US 5746747 A
An instrument to perform endoscopic polypectomy having a first portion which grasps a polyp and a second portion which cuts away the polyps. The second portion is in contact with the first portion while the first portion grasps the polyp when the polyp is cut by the second portion. The first sheath member preferably contains a small grasping forcep mechanism. The second sheath member preferably contains a wire snare mechanism.
1. A cut and retrieval instrument comprising:
a first portion which is adapted to grasp a polyp, said first portion includes a first sheath member having a grasping forcep slidably disposed within said first sheath member; and
a second portion which is adapted to cut away the polyp, said second portion connected to the first portion, said second portion includes a second sheath member disposed adjacent to the first sheath member having a wire snare with a snare loop slidably disposed within said second sheath member such that the grasping forcep can slide relative to the first sheath member through the snare loop of the wire snare when the snare loop extends from the second sheath member, said loop trained into a bent configuration which upon its advancement out of the second sheath bends towards the forcep so the forcep slides through the loop.
2. An instrument as described in claim 1 wherein the snare loop is comprised of a material having shape memory so as the snare loop bends towards the first sheath member the grasping forcep can slide relative to the first sheath member through the snare loop of the wire snare when the snare loop extends from the second sheath member.
3. An instrument as described in claim 2 wherein the wire snare includes means for heating the snare loop.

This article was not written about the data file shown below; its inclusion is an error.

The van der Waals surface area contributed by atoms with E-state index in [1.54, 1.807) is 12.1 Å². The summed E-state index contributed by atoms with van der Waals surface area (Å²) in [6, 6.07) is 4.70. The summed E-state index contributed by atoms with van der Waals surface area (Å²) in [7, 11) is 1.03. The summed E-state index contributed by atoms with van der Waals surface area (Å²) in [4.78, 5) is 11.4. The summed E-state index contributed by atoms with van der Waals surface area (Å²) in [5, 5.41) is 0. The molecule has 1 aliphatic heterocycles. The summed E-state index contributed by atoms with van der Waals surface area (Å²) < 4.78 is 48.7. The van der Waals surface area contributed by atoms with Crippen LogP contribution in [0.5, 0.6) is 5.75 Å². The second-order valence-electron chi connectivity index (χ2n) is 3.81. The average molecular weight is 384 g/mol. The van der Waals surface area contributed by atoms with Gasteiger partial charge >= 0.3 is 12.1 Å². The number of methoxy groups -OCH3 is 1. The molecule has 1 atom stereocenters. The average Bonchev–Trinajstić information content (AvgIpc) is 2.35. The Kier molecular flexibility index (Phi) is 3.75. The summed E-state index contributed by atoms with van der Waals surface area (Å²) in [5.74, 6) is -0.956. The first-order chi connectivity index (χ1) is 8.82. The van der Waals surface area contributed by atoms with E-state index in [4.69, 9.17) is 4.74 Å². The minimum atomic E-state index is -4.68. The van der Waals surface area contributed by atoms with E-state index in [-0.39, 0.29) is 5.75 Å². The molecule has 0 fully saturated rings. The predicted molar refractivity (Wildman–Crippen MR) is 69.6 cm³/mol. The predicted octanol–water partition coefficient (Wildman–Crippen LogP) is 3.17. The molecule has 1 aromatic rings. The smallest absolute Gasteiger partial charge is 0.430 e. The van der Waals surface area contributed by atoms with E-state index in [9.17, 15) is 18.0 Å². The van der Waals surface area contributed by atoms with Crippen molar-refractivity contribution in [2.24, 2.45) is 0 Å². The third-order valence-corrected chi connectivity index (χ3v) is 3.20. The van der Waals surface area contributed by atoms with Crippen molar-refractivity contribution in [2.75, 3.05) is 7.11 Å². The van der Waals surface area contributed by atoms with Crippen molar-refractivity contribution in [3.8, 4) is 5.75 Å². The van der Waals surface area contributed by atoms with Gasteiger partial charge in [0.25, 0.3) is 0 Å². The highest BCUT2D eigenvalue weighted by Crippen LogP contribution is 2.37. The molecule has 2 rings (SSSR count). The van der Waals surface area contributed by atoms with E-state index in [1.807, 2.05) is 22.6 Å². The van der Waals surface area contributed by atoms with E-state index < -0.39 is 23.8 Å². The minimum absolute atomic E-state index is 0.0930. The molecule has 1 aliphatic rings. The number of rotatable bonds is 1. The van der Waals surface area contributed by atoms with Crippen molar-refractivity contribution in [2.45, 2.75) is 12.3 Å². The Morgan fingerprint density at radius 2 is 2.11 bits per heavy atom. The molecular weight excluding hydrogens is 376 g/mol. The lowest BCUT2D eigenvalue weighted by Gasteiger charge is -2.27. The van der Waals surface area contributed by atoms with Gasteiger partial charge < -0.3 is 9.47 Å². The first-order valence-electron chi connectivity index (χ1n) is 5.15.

4. An instrument as described in claim 3 including a connector member slidably connecting the first sheath member to the second sheath member to allow the first sheath member to slide relative to the second sheath member.
5. An instrument as described in claim 3 wherein the first and second sheath members define an envelope which has a maximum outer dimension less than 1 inch to fit into an endoscope biopsy channel.
6. A method for removing a polyp from a wall of a colon comprising the steps of:
grasping the polyp with a forcep housed in a first sheath member;
pulling the polyp so it moves away from the colon wall;
moving a wire snare over the forcep grasping the polyp until the wire snare is essentially below the polyp and above the colon wall;
closing the wire snare until the polyp is cut from the colon wall; and
removing the forcep grasping the polyp from the colon.
The present invention is related in general to medical devices. More specifically, the present invention is related to an instrument for removing polyps.
An endoscope is a long flexible tube with a fiber optic light source used to visualize the upper and lower gastrointestinal tract. Such an instrument is often used to search for and remove abnormal growths or polyps from the lining of these organs, particularly the colon. It has been well documented that colon cancer arises in polyps. In populations in which these mushroom-shaped growths have been aggressively sought and removed, the incidence of colon cancer has been reduced. An endoscope is employed to remove polyps with diameters measuring up to approximately one inch; an operation is generally required to extract larger polyps.
There are three basic types of instruments which can be passed down a hollow channel in an endoscope to remove tissue. The first, as shown in FIG. 1a, is a small-cup biopsy forcep. This instrument bites the tissue and is withdrawn into the biopsy channel, pulling with it a small fragment of tissue. While this biopsy forcep can remove very small polyps measuring a few millimeters, it can only biopsy larger lesions. The second instrument, one more suited to the complete removal of the polyp, is the polypectomy snare, as shown in FIGS. 1c and 1d. This is a long thin wire with a lasso at the end contained in a flexible plastic sheath. The endoscopist opens the snare by advancing the wire out of the sheath and closes the snare by pulling the wire back into the sheath. A third type of instrument, as shown in FIG. 1b, is the grasping forcep. The grasping forcep resembles the biopsy forcep in its scissor-like opening and closing action and is usually used to retrieve a polyp after removal.